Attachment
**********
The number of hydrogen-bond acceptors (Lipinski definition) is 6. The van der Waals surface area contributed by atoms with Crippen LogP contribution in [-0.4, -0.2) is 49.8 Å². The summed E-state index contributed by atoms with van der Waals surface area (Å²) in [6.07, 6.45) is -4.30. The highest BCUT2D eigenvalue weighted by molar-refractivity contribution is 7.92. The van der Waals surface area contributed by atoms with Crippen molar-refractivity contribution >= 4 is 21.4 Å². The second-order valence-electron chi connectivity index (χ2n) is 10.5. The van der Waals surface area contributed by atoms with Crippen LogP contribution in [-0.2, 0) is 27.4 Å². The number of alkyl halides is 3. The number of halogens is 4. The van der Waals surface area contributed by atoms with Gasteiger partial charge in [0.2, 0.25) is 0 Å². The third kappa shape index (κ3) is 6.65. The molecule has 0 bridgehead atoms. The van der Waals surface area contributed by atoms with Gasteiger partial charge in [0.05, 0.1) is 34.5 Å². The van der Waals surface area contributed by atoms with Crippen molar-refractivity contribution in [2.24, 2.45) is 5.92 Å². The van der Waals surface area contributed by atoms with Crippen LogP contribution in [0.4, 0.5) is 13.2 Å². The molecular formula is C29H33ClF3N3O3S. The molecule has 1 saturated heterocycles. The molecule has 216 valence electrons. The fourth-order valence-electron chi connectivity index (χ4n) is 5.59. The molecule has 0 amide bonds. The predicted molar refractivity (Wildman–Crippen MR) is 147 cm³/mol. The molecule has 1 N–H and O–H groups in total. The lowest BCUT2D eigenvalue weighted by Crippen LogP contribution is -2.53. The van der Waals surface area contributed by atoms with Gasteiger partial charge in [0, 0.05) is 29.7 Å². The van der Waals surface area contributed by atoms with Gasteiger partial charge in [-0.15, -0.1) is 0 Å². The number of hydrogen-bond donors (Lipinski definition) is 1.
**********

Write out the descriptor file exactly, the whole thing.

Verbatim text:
The number of hydrogen-bond acceptors (Lipinski definition) is 6. The van der Waals surface area contributed by atoms with Crippen LogP contribution in [-0.4, -0.2) is 49.8 Å². The summed E-state index contributed by atoms with van der Waals surface area (Å²) in [6.07, 6.45) is -4.30. The highest BCUT2D eigenvalue weighted by molar-refractivity contribution is 7.92. The van der Waals surface area contributed by atoms with Crippen molar-refractivity contribution >= 4 is 21.4 Å². The second-order valence-electron chi connectivity index (χ2n) is 10.5. The van der Waals surface area contributed by atoms with Crippen LogP contribution in [-0.2, 0) is 27.4 Å². The number of alkyl halides is 3. The number of halogens is 4. The van der Waals surface area contributed by atoms with Gasteiger partial charge in [0.2, 0.25) is 0 Å². The third kappa shape index (κ3) is 6.65. The molecule has 0 bridgehead atoms. The van der Waals surface area contributed by atoms with Gasteiger partial charge in [0.05, 0.1) is 34.5 Å². The van der Waals surface area contributed by atoms with Crippen molar-refractivity contribution in [2.24, 2.45) is 5.92 Å². The van der Waals surface area contributed by atoms with Crippen LogP contribution in [0.4, 0.5) is 13.2 Å². The molecular formula is C29H33ClF3N3O3S. The molecule has 1 saturated heterocycles. The molecule has 216 valence electrons. The fourth-order valence-electron chi connectivity index (χ4n) is 5.59. The molecule has 0 amide bonds. The predicted molar refractivity (Wildman–Crippen MR) is 147 cm³/mol. The molecule has 1 N–H and O–H groups in total. The lowest BCUT2D eigenvalue weighted by Crippen LogP contribution is -2.53. The van der Waals surface area contributed by atoms with Gasteiger partial charge in [0, 0.05) is 29.7 Å². The van der Waals surface area contributed by atoms with Gasteiger partial charge in [-0.15, -0.1) is 0 Å². The number of hydrogen-bond donors (Lipinski definition) is 1.